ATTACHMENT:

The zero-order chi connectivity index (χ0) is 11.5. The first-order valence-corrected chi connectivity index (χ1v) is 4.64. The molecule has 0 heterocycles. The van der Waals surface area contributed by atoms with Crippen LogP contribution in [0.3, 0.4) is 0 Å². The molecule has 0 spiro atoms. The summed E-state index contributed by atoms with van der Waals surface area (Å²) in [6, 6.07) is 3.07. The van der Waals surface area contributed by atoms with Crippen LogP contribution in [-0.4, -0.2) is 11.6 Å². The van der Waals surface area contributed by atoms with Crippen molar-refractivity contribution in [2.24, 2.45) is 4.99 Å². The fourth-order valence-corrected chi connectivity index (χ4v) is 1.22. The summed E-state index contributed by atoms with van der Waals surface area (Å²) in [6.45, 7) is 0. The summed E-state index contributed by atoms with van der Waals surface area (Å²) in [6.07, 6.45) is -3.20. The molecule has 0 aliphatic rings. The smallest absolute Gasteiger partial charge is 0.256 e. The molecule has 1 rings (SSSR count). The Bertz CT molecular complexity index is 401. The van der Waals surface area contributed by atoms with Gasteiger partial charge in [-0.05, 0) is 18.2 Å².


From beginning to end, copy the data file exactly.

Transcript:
The zero-order chi connectivity index (χ0) is 11.5. The first-order valence-corrected chi connectivity index (χ1v) is 4.64. The molecule has 0 heterocycles. The van der Waals surface area contributed by atoms with Crippen LogP contribution in [0.3, 0.4) is 0 Å². The molecule has 0 spiro atoms. The summed E-state index contributed by atoms with van der Waals surface area (Å²) in [6, 6.07) is 3.07. The van der Waals surface area contributed by atoms with Crippen LogP contribution in [-0.4, -0.2) is 11.6 Å². The van der Waals surface area contributed by atoms with Crippen molar-refractivity contribution in [2.24, 2.45) is 4.99 Å². The fourth-order valence-corrected chi connectivity index (χ4v) is 1.22. The summed E-state index contributed by atoms with van der Waals surface area (Å²) in [6.45, 7) is 0. The summed E-state index contributed by atoms with van der Waals surface area (Å²) in [6.07, 6.45) is -3.20. The molecule has 0 aliphatic rings. The smallest absolute Gasteiger partial charge is 0.256 e. The molecule has 1 rings (SSSR count). The Bertz CT molecular complexity index is 401. The van der Waals surface area contributed by atoms with Gasteiger partial charge in [-0.05, 0) is 18.2 Å².